If we learned one thing from this year’s ISBN conference in Scottsdale, it’s that we are facing multiple disruptors to our businesses, many of which we seem helpless to avert. However there is one disruptor that we can stop. And we should stop it now.
Ten years ago, beauty bloggers burst into life, distracting consumers from established publications and preaching their new-style, homespun beauty advice. They were the vanguard of the new influencer. They quickly spread to new channels, increasing their influence and squeezing out the true experts – our licensed professionals. Of the top Instagrammers with hundreds of thousands, if not millions, of followers, few are true experts.
Yet according to Havas Media, 22 per cent of consumers do not trust big brands. Instead they’ll look to these influencers for insight, but only if they come over as ‘authentic’. The phenomenon is even more acute in Millennials and younger. More than half of Caucasian millennials feel more connected to influencers than to established media, while the figure is even higher among African Americans and Asian Millennials, who traditionally have lacked a voice within the media.
Research shows these Millennials feel connected to these ‘real’ people and will engage with them, regardless of their qualifications.
But how authentic is a model with almost a million followers but who is untrained and unqualified? What expertise does she have to recommend a shampoo for a particular hair type, or a style for a certain face shape? How can she advise on skin tone? Yet that’s who our consumers are following and believing. We’ve been outmaneuvered. But it’s time to get our mojo back.
We can compete with the established Instagrammers. We have the experts with the knowledge, the enthusiasm and the authenticity. We just need to empower them. Stats from Instagram itself reveal that Instagrammers with huge followings conjure up only around 1.6 per cent engagement with their followers, while another with just a few thousand will garner 8 per cent engagement. There’s our opportunity.
It’s time to take back our voice and shove the ‘amateurs’ off their pedestal. But we need to consider our ‘voice’ if we are to be successful. Our content must be emotionally engaging so our target audience feels connected. To do that we need to make them laugh, cry, feel. We need to be funny, witty and pretty.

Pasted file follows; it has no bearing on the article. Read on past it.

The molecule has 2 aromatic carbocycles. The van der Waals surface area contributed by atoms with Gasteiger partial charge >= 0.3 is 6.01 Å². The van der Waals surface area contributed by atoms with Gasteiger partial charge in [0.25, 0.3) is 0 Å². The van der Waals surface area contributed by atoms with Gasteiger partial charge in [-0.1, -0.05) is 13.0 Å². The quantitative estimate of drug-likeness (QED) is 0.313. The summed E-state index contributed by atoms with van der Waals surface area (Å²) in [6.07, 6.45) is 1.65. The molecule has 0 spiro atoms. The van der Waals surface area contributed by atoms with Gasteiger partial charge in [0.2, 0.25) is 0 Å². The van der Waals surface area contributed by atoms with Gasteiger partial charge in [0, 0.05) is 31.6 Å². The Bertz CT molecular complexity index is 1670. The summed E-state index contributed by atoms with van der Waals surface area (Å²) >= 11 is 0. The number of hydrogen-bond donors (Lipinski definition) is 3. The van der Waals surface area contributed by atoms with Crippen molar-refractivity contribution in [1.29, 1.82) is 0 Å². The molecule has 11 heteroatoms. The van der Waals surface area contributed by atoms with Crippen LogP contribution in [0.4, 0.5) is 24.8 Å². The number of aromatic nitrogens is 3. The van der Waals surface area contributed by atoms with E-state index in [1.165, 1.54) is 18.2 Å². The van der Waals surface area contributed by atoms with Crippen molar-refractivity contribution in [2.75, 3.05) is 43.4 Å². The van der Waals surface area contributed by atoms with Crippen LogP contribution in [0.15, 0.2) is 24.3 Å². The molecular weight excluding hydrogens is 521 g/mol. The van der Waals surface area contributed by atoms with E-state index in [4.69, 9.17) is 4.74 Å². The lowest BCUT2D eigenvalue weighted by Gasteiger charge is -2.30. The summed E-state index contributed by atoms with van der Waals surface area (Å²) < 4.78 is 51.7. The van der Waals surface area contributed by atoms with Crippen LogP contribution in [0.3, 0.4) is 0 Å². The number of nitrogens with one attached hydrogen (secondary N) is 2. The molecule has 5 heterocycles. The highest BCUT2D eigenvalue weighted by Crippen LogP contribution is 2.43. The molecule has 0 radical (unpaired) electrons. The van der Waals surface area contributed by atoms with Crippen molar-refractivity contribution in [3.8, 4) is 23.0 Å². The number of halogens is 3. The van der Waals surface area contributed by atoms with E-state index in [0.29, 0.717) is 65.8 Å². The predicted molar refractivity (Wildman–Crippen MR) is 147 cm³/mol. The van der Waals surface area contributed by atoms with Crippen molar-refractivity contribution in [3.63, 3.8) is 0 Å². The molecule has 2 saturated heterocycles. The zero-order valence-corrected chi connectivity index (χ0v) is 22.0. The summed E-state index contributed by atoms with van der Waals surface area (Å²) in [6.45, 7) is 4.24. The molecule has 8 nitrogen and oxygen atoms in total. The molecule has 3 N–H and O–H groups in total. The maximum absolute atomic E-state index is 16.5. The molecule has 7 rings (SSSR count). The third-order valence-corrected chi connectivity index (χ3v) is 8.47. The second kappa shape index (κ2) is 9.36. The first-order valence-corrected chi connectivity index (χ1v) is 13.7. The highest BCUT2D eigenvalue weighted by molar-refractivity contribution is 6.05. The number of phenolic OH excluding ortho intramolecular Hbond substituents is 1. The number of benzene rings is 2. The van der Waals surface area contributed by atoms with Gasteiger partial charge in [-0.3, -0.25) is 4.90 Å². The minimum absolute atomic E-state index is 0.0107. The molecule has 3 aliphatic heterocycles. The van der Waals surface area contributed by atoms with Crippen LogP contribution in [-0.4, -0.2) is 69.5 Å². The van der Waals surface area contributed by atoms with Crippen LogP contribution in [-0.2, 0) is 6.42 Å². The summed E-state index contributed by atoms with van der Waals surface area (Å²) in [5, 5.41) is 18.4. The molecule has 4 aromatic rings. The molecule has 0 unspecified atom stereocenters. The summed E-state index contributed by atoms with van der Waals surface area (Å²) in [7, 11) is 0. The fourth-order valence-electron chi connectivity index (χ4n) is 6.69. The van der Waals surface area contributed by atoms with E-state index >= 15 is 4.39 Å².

It might not be easy or possible to be funny or witty every time, but images will help. The eye comprehends pictures 6,000 times faster than words, and the social channels give us the vehicle to be pictorial. But we need not limit ourselves to social media for engaging content, rather we should be beam it through all communications, including signage.
Over the past year, we have being running Modern Fairy Tale campaigns for customers. The campaigns have been on fire and have captured our self-imposed challenge to Be Funny, Be Witty, Be Pretty. Campaign topics have included:
- Mirror, mirror on the wall, who is the fairest selfie of them all?
- To shave or not to shave: the question is yours, the solution is ours
- Everything looks better in color
- Your hair is 90% of your selfie.
- I like big buns, and I cannot lie.
That last one was for a section within a customer’s retail area where we collected together bobby pins, Invisibobbles, dry shampoo, hairspray, teaser brushes; anything that helped create big buns. How does a sign that says 20% off compare with that? It’s funny and witty and it is engaging consumers.
Online we can more easily capture that mood by telling our story, making ourselves accessible. I’m a base three brunette but I’ve gone blonde recently. It was a journey suggested and led by my stylist, who took a picture at each appointment. She’s been able to create a slideshow that reveals my transformation. What a great story. She put it in Instagram and got 15 per cent engagement. What about your clients’ journeys? Your stylist’s? Your own journey? What do you stand for and how are you communicating it online?
It’s time to take our voice back, and promote our expert, but not preachy or aloof, knowledge, dropping pieces of our wisdom into the pot and expecting followers to flock to our social pulpits. We need to recalibrate our messaging so it’s full of personality and interest. We must use images that enhance the story or explain the message. We have to use their language and show them we understand them, their concerns, their passions. We target consumers rather than clients. We don’t post work that simply impresses other professionals; it must garner an emotional response from the consumer.
Let’s disrupt the trend towards non-professional, unlicensed Instagrammers advising our clients and bring them back to us and our people.